Monteleone continues: “Nelson Osorio caracteriza la vanguardia latinoamericana como un “proceso global de reajuste ideológico cultural” (234) que ocurrió durante la época de entreguerras.” This reajuste changes the place of the mestizo and mulato in popular imagination and a lot of work is done in the art world to accomplish this (here there is a lot of interesting work to cite, that Hedrick book among many others). This is also a place my work on Brazil comes in.

Axé.

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A cabinet of curiosities

On the excuse of studying the 18th century I have discovered Lloyd DeMause, The History of Childhood (1974). It has led me to Gordon Rattray Taylor, an interesting person who wrote an allegedly psychoanalytic study of British childhood in the 18th century entitled The Angel Makers which was not well reviewed as he is a popular writer with some crank theories and not a professional historian.

He has a book called Sex in History, though, which is very funny. There are anecdotes about sex and extreme, random violence in the 18th century. Condoms had been invented by Fallopius around 1560, to combat syphilis. The middle ages had been completely wild. There are of course respectable sources on these matters but as I say, Taylor is entertaining.

The eighteenth century really is transitional, I can see it; the nineteenth and twentieth centuries are familiar and the seventeenth and before, foreign; as site of ideological struggle and change the 18th century is difficult to surpass.

Axé.

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Kristin Gjesdal and the cutting edge

I am still trying to understand the 18th century and do not. This, however, is an interesting article with an interesting author: Between Enlightenment and Romanticism: Some Problems and Challenges in Gadamer’s Hermeneutics, Kristin Gjesdal, Journal of the History of Philosophy, vol. 46, 2-2008, 285-306.

I now understand why to be on Academia.edu: people put their papers there. If my university did not have Project Muse, I could get papers from Academia.edu. Having discovered this and having had my first Skype conversation today, I feel very modern.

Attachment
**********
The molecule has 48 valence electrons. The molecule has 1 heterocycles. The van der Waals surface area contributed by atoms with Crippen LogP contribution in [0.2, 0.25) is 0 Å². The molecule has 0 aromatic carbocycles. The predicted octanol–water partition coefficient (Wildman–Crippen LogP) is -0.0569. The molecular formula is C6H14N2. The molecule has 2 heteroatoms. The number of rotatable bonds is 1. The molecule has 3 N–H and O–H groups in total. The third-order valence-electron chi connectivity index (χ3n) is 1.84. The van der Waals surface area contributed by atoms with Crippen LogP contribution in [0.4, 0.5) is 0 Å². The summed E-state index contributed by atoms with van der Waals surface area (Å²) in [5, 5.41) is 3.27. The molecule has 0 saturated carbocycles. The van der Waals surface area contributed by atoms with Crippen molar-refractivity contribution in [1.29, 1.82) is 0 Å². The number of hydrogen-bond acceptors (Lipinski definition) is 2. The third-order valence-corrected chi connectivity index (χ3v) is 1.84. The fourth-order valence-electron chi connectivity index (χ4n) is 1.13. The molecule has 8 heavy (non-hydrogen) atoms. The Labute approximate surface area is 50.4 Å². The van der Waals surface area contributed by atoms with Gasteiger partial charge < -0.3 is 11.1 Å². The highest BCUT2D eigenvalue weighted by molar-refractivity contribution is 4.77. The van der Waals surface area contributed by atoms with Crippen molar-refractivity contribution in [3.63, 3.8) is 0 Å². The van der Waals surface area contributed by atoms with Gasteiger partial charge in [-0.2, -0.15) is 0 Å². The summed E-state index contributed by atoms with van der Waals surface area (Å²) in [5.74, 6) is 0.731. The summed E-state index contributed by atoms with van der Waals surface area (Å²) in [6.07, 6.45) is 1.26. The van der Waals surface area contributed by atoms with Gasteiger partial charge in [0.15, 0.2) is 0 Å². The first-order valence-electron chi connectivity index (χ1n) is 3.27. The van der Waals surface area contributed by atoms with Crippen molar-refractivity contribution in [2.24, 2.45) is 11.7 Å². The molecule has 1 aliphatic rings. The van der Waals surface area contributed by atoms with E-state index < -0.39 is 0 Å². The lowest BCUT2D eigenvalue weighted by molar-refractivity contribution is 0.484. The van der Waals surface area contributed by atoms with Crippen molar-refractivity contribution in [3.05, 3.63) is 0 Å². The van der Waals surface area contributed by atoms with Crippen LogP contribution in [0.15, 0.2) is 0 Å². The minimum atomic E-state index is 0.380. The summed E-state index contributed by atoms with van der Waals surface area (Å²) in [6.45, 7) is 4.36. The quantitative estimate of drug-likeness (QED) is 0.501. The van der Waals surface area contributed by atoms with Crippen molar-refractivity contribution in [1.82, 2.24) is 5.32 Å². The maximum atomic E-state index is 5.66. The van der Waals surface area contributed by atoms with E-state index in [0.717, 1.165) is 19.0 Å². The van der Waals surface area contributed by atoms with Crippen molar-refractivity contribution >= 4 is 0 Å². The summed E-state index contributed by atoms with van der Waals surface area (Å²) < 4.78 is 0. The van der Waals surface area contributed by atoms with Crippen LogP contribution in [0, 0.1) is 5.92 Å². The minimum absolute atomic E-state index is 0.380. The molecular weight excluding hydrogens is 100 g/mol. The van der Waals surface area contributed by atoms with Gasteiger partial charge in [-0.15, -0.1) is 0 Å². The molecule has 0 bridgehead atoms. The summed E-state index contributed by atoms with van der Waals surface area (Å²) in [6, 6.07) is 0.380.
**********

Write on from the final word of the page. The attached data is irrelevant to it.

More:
Then I discovered an old course flyer about the cutting edge so I will reproduce it. This is the kind of thing I truly like to do:

BODIES ELECTRIC: AVANT-GARDE POETICS

This course on avant-garde work from Spanish and English speaking traditions considers poetry as bodily experience and the poem as body. While in earlier poets like Whitman or Darío the sensorial often means wholeness, high modernist and avant-garde poetry fragments the body and represents it as a set of disjointed parts. Our discussion includes the questions of modernization as experience, modernity as environment, and poetry as physical event rather than disembodied or timeless text.

Readings will be from the poetry and essays of Gertrude Stein (USA/France), Federico García Lorca (Spain), Jack Spicer (USA), and César Vallejo (Peru/France). We will include commentary on visual arts of the period, including a number of short films. I am interested as well in the grammatical and the sound dimensions of poetry.

This would actually be an excellent book to write. All of these esoteric courses I invent, are ingenious and should be written as books, but I have to move on to the next ingeniously invented course. What faculty do is give their books as courses but this is not possible here since one must invent very many ingenious courses.

My work problem is this: I give courses most people only give when they are writing books on that topic, and that is the way in which I do in fact spend too much time on teaching. I should give this course again, better prepared and with currnt theory on embodiment, and see where it takes me.

Axé.

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Working Wednesday

9-9:30 e-mail
11:30 – 4:30 technical issues, more e-mail and website updating, office and file reorganization, student paper reorganizing, book finding and returning, Skype Clarissa. Most of this involved teaching, and there was a little service and a little research. There was also a 30 minute break.

This means 5 hours of inefficient work so far. Yesterday I was very efficient and the result of this usually means inefficiency the next day. I prefer medium efficiency, it allows me to reflect more and ultimately I get more done overall.

Now I have a lot of grading and preparation and much else to do, but I want to go running. We will see how much I get done this evening.

Axé.